For while I got the same waveform, on both SDA and SCL even they were not short. Today I cleaned everthing again, and I'm getting the following waveforms.

SDA:

SCL:

Both:

The SDA waveform seems to me like normal. The SCL seems off. Although, earlier it was it didn't have spikes. It was continuously at 0.9 V.

A Picture of my new wiring setup.

A top-down picture to understand the placement of components.

## noch ein Update

I was following the pinout given in the manual. Apparently, different header versions have different pinouts. Thanks to @DamienD correct pointing it out!

• Are you sure you haven't just swapped the clock & data lines? Mar 7, 2022 at 13:44
• The links you provided are for the Omron D6F sensor, not the D6H part you specified, so maybe you have the wrong part, or the wrong data. Mar 7, 2022 at 19:00
• @RohanRege - Hi, I've added some analysis as a (partial-only) answer, to help you. As already commented, oscilloscope traces will be helpful. A schematic diagram would help for confirmation. I also want to see photos of your hardware, please, including evidence that the wiring (especially power supply to the sensor) is correct. Thanks. Mar 8, 2022 at 3:52
• @Rohan - Hi, Just a brief comment from me (which I will delete after you've had a chance to read it). Thanks very much for coming back with updates & giving the conclusion (some people don't do that). I see that my concern over the sensor's wiring turned out to be correct! Although I was busy in the last few days, I'm glad that you got help from another site member who could pinpoint the details of that wiring issue. (Soldering direct to pins intended for a connector is another concern.) Anyway, good luck with your project! Mar 14, 2022 at 14:34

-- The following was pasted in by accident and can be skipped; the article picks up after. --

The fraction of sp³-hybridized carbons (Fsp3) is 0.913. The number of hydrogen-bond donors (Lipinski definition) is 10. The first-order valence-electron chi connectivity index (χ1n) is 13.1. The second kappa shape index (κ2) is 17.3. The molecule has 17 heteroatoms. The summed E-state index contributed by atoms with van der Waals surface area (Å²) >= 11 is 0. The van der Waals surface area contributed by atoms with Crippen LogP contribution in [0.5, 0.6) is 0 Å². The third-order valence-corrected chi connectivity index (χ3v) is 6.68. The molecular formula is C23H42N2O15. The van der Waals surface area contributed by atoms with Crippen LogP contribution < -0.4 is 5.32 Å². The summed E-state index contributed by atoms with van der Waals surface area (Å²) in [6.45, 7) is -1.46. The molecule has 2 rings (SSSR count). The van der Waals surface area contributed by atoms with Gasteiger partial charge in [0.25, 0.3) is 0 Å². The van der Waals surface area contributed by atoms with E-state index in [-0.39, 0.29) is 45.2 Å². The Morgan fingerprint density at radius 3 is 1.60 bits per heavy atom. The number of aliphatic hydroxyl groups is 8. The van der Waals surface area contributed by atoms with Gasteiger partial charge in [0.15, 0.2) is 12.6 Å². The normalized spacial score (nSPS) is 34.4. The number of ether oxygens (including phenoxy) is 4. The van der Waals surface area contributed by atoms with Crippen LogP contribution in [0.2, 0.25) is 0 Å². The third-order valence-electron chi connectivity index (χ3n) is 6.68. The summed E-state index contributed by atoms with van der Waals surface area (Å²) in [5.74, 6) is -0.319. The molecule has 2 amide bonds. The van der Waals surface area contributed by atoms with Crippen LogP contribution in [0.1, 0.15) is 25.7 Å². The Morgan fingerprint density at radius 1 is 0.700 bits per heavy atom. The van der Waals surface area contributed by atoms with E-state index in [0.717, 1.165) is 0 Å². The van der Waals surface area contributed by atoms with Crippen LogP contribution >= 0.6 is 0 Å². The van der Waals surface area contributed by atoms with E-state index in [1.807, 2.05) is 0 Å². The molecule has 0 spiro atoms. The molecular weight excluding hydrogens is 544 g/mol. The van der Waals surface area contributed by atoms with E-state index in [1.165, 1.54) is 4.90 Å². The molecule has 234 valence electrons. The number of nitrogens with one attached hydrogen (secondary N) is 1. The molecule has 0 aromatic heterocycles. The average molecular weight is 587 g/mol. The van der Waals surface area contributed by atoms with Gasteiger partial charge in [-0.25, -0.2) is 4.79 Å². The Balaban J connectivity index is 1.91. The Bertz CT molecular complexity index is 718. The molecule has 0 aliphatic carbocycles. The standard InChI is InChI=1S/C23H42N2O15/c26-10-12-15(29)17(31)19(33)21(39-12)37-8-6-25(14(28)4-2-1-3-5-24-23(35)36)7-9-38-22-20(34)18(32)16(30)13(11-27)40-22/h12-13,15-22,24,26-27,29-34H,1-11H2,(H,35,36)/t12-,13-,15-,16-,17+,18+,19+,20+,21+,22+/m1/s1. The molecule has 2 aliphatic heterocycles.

• @SamGibson Thank you, I understand how frustrating it is when the person you're trying to help randomly ghosts. Also, working on the wiring now and going to make a better PCB for the next iteration. Mar 15, 2022 at 9:41

Looking again at the datasheet, I found that the order of pins is, quite surprisingly, different between the header version and the connector version. So, your sensor is connected the wrong way, and quite possibly damaged.

• Yes, thank you! This is it. I was following the pinout from the manual. I never assumed different port configs would have different pinouts. Mar 14, 2022 at 10:29
• It is working now! Mar 14, 2022 at 10:35

There are currently some unanswered clarifications below the question, but I can add some value and since anything "that gets the asker going in the right direction" is an answer, even just a partial one, here is some analysis:

Summary: While it was a sensible thing to consider, the described behaviour is not I2C clock stretching.

• The stated sensor behaviour (sensor pulling SCL low immediately at power-on) is not an example of I2C clock stretching (as described in section 3.1.9 on page 12 of the current 7.0 revision of the I2C specification - link here goes to whatever the current version is).

Clock stretching is only done by an I2C target (previously known as a "slave") after it has been addressed by the I2C controller (previously known as a "master"). Otherwise that target behaviour would affect all other devices on the I2C bus, especially if a target pulled SCL low when it was not the target currently being addressed.